Victor Hawley Jr.

AV Monitor logo

Introducing AV Monitor

Recently, I published a new Mac app called AV Monitor for free on the Mac App Store. It’s a simple utility I’ve always wanted, but I couldn’t find anything like it that fits my needs. AV Monitor lets you quickly view any AVFoundation video device (such as a webcam or capture card) at different supported resolutions and frame rates while also previewing the audio output.

The idea started when I wanted to use my HDMI Capture Card to play my Nintendo Switch and Nintendo 64 (equipped with N64Digital) at my desk. My monitors don’t have HDMI inputs, and I had this capture card on hand, so I thought there would be software to simply monitor the video and audio coming into that capture device. However, there weren’t any great options. QuickTime was my first thought, and it can do the basic job of previewing video and audio output, but it wasn’t ideal.

QuickTime window with the Mario Golf 64 Intro Screen visible and vague high and maximum quality options highlighted

For my capture card, the only video format choices are vague “High” and “Maximum” quality options, so I don’t have a good indication of what the device’s resolution and frame rate are without recording (which is what QuickTime is designed for). Once I record a video clip, I can see that “High” means 1280x720 at 60 frames-per-second and “Maximum” means 1920x1080 at 30 frames-per-second. This showed me that “Maximum” is a bit of a misnomer because this capture card definitely supports 1920x1080 at 60 fps, as shown in OBS. Not being able to display the capture card’s maximum supported resolution and frame rate was enough for me to look for something else.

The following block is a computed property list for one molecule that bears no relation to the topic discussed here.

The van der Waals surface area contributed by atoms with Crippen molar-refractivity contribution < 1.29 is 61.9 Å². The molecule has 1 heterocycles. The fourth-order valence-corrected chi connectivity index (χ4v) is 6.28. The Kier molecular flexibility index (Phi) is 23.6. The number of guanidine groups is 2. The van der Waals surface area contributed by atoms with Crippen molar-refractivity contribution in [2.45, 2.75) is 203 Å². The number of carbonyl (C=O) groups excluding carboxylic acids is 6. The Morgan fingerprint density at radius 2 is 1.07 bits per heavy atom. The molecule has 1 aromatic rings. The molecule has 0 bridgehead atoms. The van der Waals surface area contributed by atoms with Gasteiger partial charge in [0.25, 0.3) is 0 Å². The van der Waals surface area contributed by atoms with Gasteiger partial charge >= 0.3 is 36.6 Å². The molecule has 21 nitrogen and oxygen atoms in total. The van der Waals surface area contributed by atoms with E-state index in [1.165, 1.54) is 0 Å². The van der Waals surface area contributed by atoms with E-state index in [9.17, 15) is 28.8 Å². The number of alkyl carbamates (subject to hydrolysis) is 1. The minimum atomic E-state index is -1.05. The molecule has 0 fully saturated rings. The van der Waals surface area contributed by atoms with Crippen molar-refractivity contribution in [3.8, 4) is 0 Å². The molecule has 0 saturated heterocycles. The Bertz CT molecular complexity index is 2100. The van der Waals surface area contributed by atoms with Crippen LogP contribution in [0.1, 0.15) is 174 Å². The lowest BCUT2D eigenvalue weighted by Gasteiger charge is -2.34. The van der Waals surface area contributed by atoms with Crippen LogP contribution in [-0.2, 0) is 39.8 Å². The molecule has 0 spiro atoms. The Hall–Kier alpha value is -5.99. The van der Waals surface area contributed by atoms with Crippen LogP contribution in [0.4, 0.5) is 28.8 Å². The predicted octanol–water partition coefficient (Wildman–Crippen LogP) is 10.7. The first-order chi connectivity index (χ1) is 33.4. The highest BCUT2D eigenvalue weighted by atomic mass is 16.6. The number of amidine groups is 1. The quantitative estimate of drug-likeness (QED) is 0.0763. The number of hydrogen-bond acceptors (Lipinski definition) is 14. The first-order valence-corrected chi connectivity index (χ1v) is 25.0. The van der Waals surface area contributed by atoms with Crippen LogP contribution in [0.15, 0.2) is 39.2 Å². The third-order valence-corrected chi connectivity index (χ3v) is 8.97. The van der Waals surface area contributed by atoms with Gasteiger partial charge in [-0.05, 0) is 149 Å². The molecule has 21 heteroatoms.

Speaking of OBS, that was the next option that came to mind. I’ve been familiar with it from streaming, and it seemed like it could get the job done. I can choose specific resolutions and frame rates, and I could tailor a whole lot more in terms of input format, color space, and video range. However, OBS seemed to be too much for what I needed. I certainly didn’t need the added complexity of arranging separate media elements onto a canvas to then render and display on my screen. Re-configuring devices wasn’t as simple as it could be, and there must have been significant latency introduced by the need to composite all of the elements onto a preview pane. While all of these tools are great for streamers, I wanted something more basic. Enter AV Monitor.

AV Monitor window with the Mario Golf 64 Intro Screen visible at 1920x1080 resolution, 60 frames per second, and audio output enabled

The goal for AV Monitor was to create a preview-oriented app that’s a bit more complex than QuickTime and a bit less complex than OBS. Having essentially no experience with audio and video programming, getting basic audio and video output with a few controls was be a great starting point for me to learn about the AVFoundation framework on macOS without being completely overwhelmed by a lot of details about audiovisual data and functions. On top of that, this was a great excuse for me to try out SwiftUI. Now’s probably a good time to mention that AV Monitor is written in SwiftUI (albeit with an AppKit wrapper for the video device output)!

In version 1.0, the biggest pain points were addressed. It has simple device selection and basic controls for resolution, frame rate, and volume. You can also open multiple windows to preview multiple devices independently! However, there’s still so much more that can be done. There could be more audio and video data displayed. What if it could record raw footage from devices at a desired resolution and frame rate? While I can’t promise when those features will arrive, those are a couple things I know I want to add. In the meantime, download AV Monitor for free on the Mac App Store today!